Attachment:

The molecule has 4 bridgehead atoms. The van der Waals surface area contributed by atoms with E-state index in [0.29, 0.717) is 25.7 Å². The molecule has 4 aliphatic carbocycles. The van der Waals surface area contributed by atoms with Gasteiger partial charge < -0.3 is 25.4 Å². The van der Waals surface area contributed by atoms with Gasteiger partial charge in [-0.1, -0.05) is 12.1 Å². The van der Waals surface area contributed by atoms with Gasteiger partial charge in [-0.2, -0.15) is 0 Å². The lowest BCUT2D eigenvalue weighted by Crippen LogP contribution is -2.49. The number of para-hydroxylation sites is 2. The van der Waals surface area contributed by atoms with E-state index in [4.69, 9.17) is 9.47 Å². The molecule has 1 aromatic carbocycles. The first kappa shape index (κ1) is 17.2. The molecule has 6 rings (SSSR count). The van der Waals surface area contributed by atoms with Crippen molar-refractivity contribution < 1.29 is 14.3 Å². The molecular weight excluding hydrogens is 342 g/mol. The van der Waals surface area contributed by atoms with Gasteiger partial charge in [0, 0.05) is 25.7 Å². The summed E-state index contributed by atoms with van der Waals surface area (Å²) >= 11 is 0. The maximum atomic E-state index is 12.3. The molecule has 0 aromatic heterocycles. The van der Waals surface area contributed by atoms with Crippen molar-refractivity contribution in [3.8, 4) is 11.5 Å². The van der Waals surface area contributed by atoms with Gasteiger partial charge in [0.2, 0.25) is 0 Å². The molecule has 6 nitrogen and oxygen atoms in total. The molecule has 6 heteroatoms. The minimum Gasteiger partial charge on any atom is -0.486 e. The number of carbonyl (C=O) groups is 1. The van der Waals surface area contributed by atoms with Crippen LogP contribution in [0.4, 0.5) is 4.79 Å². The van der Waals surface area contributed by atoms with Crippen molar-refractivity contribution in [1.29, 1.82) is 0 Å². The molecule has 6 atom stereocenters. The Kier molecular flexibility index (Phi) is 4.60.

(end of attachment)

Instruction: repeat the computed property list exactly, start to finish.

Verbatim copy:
The molecule has 4 bridgehead atoms. The van der Waals surface area contributed by atoms with E-state index in [0.29, 0.717) is 25.7 Å². The molecule has 4 aliphatic carbocycles. The van der Waals surface area contributed by atoms with Gasteiger partial charge < -0.3 is 25.4 Å². The van der Waals surface area contributed by atoms with Gasteiger partial charge in [-0.1, -0.05) is 12.1 Å². The van der Waals surface area contributed by atoms with Gasteiger partial charge in [-0.2, -0.15) is 0 Å². The lowest BCUT2D eigenvalue weighted by Crippen LogP contribution is -2.49. The number of para-hydroxylation sites is 2. The van der Waals surface area contributed by atoms with E-state index in [4.69, 9.17) is 9.47 Å². The molecule has 1 aromatic carbocycles. The first kappa shape index (κ1) is 17.2. The molecule has 6 rings (SSSR count). The van der Waals surface area contributed by atoms with Crippen molar-refractivity contribution < 1.29 is 14.3 Å². The molecular weight excluding hydrogens is 342 g/mol. The van der Waals surface area contributed by atoms with Gasteiger partial charge in [0, 0.05) is 25.7 Å². The summed E-state index contributed by atoms with van der Waals surface area (Å²) >= 11 is 0. The maximum atomic E-state index is 12.3. The molecule has 0 aromatic heterocycles. The van der Waals surface area contributed by atoms with Crippen molar-refractivity contribution in [3.8, 4) is 11.5 Å². The van der Waals surface area contributed by atoms with Gasteiger partial charge in [0.2, 0.25) is 0 Å². The molecule has 6 nitrogen and oxygen atoms in total. The molecule has 6 heteroatoms. The minimum Gasteiger partial charge on any atom is -0.486 e. The number of carbonyl (C=O) groups is 1. The van der Waals surface area contributed by atoms with Crippen LogP contribution in [0.4, 0.5) is 4.79 Å². The van der Waals surface area contributed by atoms with Crippen molar-refractivity contribution in [1.29, 1.82) is 0 Å². The molecule has 6 atom stereocenters. The Kier molecular flexibility index (Phi) is 4.60.